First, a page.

I was in another part of the house when my 4 year-old daughter shouted out that she needed to be wiped (she had dropped a dookie in the loo).  A relative was visiting and closest to the bathroom so she said she would help out.

The following conversation happened between them.

My Daughter:  WAIT! Don’t flush it. I want to see my poo!

Relative: Yuck! Gross! No. Why do you want to look at your poop?

That was it. A short, fairly typical conversation between kids and the adults who wipe their bums.

Who cares?  I never did…but then I learned some stuff which made me care, and I wanna share it with you.

Pooping Is Often Associated with Feelings of Shame
Over the years I’ve worked with clients (both adults and children) who experienced psychological and/or physical issues associated with defecation.  One thing they all shared was a feeling of shame associated with pooing. (Many different diagnoses exist in both medicine and psychology that are used to identify clusters of symptoms shared by individuals around this issue.  I’m not going to get into all of this here but you can explore more if you want on your own time.)

The bottom line about all of this is the following:


This is where the tricky part comes in because a lot of jokes in society are associated with pooping AND laughing/joking about poop is easier to do than sitting down and having a serious conversation about it.

As a result, we (humans) often make fun of or joke about our own poop as a way to deflect our feelings of uncomfortableness when talking about the topic.

When you are changing a dirty diaper or wiping a poopy toddler’s bum please be thoughtful in what you say in front of their little ears. I know it can be challenging and I bite my tongue a lot of the time because I want to say stuff to my kids as if they are my college roommates.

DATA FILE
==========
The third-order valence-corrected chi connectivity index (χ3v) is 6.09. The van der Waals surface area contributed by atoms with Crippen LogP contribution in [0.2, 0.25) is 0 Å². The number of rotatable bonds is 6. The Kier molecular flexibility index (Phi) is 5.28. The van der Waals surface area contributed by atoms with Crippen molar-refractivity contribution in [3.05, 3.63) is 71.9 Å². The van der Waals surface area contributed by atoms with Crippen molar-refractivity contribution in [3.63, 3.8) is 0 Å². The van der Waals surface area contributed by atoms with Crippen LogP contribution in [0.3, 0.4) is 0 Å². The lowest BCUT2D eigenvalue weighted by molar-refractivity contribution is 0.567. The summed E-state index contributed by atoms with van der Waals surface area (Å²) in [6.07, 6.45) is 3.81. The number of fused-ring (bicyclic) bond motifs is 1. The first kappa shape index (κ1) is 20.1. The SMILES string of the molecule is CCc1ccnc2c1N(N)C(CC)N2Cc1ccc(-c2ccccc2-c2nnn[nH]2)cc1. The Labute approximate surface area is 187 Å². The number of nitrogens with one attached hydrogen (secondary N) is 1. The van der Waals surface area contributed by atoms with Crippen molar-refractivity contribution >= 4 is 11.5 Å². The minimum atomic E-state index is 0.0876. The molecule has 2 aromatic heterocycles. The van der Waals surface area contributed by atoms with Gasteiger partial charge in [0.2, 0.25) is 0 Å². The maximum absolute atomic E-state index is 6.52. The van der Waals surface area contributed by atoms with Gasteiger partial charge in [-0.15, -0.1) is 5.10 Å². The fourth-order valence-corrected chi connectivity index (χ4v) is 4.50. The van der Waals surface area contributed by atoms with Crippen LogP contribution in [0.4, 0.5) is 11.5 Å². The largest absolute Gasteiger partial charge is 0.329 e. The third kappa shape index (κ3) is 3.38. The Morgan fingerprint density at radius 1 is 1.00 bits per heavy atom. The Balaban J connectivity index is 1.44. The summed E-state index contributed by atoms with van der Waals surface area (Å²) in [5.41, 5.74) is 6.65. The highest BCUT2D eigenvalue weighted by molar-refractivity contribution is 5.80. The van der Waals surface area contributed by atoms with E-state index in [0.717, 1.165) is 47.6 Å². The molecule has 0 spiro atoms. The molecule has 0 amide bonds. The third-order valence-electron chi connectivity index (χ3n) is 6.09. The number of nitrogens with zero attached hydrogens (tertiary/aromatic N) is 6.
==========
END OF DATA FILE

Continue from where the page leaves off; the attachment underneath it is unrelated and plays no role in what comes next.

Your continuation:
For example, DON’T say these things to your children (even though I’m sure they pop into your head as they do in mine):

  • Ew, it smells in here!
  • OMG what died?
  • **make retching sound** I’m gonna be sick!
  • Dude it’s toxic in here! I need a gas mask….**take deep breath before entering loo**

What you CAN say and SHOULD say is stuff like this:

  • Let’s see if it is hard or soft. (Gross, I know. But it tells you if your child needs more fiber and less cheese)  :)
  • Wow! That’s a HUGE turtle log…well done. Your tummy must feel better.
  • Hmmm….little rabbit pellets.  Looks like we need some more fruit and veggies.
  • How do you think it smells? Strong or mild? (Again, a poop reflects the diet of the defecator. Balanced diet usually = mild smelling poos.  Off balanced diets usually = off smelling poos.)

Bottom line: Be aware of what and how you comment on your child’s droppings.

Remember, it is completely normal for young children to be interested in looking at and exploring their poop, especially during those early potty training days.  Pooping/peeing are one of the first things a child learns to control about their bodies.